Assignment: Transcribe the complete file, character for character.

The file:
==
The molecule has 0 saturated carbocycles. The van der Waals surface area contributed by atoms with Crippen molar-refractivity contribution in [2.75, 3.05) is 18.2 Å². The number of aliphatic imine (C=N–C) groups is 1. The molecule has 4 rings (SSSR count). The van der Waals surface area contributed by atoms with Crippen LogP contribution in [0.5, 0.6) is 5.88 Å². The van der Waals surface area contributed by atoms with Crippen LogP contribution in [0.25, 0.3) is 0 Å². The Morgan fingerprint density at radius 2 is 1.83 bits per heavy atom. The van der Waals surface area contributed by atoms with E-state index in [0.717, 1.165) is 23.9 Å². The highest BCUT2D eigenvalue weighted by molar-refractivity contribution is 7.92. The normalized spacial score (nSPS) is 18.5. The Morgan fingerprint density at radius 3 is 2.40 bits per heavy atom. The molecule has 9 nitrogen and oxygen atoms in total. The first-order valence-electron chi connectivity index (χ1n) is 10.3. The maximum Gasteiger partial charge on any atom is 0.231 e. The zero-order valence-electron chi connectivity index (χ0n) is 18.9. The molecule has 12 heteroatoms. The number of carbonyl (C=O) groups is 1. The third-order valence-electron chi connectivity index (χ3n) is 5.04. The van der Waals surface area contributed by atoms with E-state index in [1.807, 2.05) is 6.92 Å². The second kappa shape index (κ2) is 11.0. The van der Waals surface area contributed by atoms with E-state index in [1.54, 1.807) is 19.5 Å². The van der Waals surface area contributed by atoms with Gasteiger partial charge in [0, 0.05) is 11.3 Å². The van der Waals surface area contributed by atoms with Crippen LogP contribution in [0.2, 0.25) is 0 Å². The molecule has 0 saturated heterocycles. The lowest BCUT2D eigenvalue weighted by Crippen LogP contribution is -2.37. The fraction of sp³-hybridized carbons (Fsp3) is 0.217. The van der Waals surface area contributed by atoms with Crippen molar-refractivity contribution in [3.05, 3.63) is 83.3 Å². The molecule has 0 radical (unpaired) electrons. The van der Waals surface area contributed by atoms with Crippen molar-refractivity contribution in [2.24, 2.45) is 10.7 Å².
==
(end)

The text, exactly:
The molecule has 0 saturated carbocycles. The van der Waals surface area contributed by atoms with Crippen molar-refractivity contribution in [2.75, 3.05) is 18.2 Å². The number of aliphatic imine (C=N–C) groups is 1. The molecule has 4 rings (SSSR count). The van der Waals surface area contributed by atoms with Crippen LogP contribution in [0.5, 0.6) is 5.88 Å². The van der Waals surface area contributed by atoms with Crippen LogP contribution in [0.25, 0.3) is 0 Å². The Morgan fingerprint density at radius 2 is 1.83 bits per heavy atom. The van der Waals surface area contributed by atoms with E-state index in [0.717, 1.165) is 23.9 Å². The highest BCUT2D eigenvalue weighted by molar-refractivity contribution is 7.92. The normalized spacial score (nSPS) is 18.5. The Morgan fingerprint density at radius 3 is 2.40 bits per heavy atom. The molecule has 9 nitrogen and oxygen atoms in total. The first-order valence-electron chi connectivity index (χ1n) is 10.3. The maximum Gasteiger partial charge on any atom is 0.231 e. The zero-order valence-electron chi connectivity index (χ0n) is 18.9. The molecule has 12 heteroatoms. The number of carbonyl (C=O) groups is 1. The third-order valence-electron chi connectivity index (χ3n) is 5.04. The van der Waals surface area contributed by atoms with E-state index in [1.807, 2.05) is 6.92 Å². The second kappa shape index (κ2) is 11.0. The van der Waals surface area contributed by atoms with E-state index in [1.54, 1.807) is 19.5 Å². The van der Waals surface area contributed by atoms with Gasteiger partial charge in [0, 0.05) is 11.3 Å². The van der Waals surface area contributed by atoms with Crippen LogP contribution in [0.2, 0.25) is 0 Å². The molecule has 0 saturated heterocycles. The lowest BCUT2D eigenvalue weighted by Crippen LogP contribution is -2.37. The fraction of sp³-hybridized carbons (Fsp3) is 0.217. The van der Waals surface area contributed by atoms with Crippen molar-refractivity contribution in [3.05, 3.63) is 83.3 Å². The molecule has 0 radical (unpaired) electrons. The van der Waals surface area contributed by atoms with Crippen molar-refractivity contribution in [2.24, 2.45) is 10.7 Å².